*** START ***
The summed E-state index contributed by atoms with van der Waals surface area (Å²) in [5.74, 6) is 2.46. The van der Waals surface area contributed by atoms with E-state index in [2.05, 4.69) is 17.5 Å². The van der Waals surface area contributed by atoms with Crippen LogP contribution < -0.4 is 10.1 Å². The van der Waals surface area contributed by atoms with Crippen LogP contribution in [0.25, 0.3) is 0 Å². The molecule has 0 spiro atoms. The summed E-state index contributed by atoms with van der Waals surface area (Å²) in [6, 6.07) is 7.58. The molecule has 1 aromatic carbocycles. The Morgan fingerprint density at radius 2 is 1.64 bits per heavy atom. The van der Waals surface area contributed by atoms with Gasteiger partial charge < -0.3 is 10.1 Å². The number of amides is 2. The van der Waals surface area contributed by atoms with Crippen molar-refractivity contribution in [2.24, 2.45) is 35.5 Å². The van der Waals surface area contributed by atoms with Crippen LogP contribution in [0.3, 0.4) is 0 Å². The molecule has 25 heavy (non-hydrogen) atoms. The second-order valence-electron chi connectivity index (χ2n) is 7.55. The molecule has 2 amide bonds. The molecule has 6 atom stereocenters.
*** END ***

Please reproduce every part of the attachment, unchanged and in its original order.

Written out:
The summed E-state index contributed by atoms with van der Waals surface area (Å²) in [5.74, 6) is 2.46. The van der Waals surface area contributed by atoms with E-state index in [2.05, 4.69) is 17.5 Å². The van der Waals surface area contributed by atoms with Crippen LogP contribution < -0.4 is 10.1 Å². The van der Waals surface area contributed by atoms with Crippen LogP contribution in [0.25, 0.3) is 0 Å². The molecule has 0 spiro atoms. The summed E-state index contributed by atoms with van der Waals surface area (Å²) in [6, 6.07) is 7.58. The molecule has 1 aromatic carbocycles. The Morgan fingerprint density at radius 2 is 1.64 bits per heavy atom. The van der Waals surface area contributed by atoms with Gasteiger partial charge < -0.3 is 10.1 Å². The number of amides is 2. The van der Waals surface area contributed by atoms with Crippen molar-refractivity contribution in [2.24, 2.45) is 35.5 Å². The van der Waals surface area contributed by atoms with Crippen LogP contribution in [0.3, 0.4) is 0 Å². The molecule has 25 heavy (non-hydrogen) atoms. The second-order valence-electron chi connectivity index (χ2n) is 7.55. The molecule has 2 amide bonds. The molecule has 6 atom stereocenters.